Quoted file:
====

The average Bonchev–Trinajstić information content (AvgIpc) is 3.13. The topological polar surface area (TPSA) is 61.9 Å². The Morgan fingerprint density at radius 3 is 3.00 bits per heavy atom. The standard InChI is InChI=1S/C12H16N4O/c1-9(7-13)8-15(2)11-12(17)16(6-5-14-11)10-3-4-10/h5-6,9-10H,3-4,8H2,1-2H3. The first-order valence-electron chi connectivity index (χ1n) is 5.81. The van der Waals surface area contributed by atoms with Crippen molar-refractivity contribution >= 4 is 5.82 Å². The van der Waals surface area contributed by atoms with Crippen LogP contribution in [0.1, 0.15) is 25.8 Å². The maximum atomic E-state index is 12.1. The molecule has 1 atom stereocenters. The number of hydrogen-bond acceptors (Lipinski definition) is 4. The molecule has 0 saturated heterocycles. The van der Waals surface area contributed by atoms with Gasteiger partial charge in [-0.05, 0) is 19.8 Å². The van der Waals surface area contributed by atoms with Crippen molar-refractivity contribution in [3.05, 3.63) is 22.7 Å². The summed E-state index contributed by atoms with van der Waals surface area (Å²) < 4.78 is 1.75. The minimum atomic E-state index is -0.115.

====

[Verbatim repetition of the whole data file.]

The average Bonchev–Trinajstić information content (AvgIpc) is 3.13. The topological polar surface area (TPSA) is 61.9 Å². The Morgan fingerprint density at radius 3 is 3.00 bits per heavy atom. The standard InChI is InChI=1S/C12H16N4O/c1-9(7-13)8-15(2)11-12(17)16(6-5-14-11)10-3-4-10/h5-6,9-10H,3-4,8H2,1-2H3. The first-order valence-electron chi connectivity index (χ1n) is 5.81. The van der Waals surface area contributed by atoms with Crippen molar-refractivity contribution >= 4 is 5.82 Å². The van der Waals surface area contributed by atoms with Crippen LogP contribution in [0.1, 0.15) is 25.8 Å². The maximum atomic E-state index is 12.1. The molecule has 1 atom stereocenters. The number of hydrogen-bond acceptors (Lipinski definition) is 4. The molecule has 0 saturated heterocycles. The van der Waals surface area contributed by atoms with Gasteiger partial charge in [-0.05, 0) is 19.8 Å². The van der Waals surface area contributed by atoms with Crippen molar-refractivity contribution in [3.05, 3.63) is 22.7 Å². The summed E-state index contributed by atoms with van der Waals surface area (Å²) < 4.78 is 1.75. The minimum atomic E-state index is -0.115.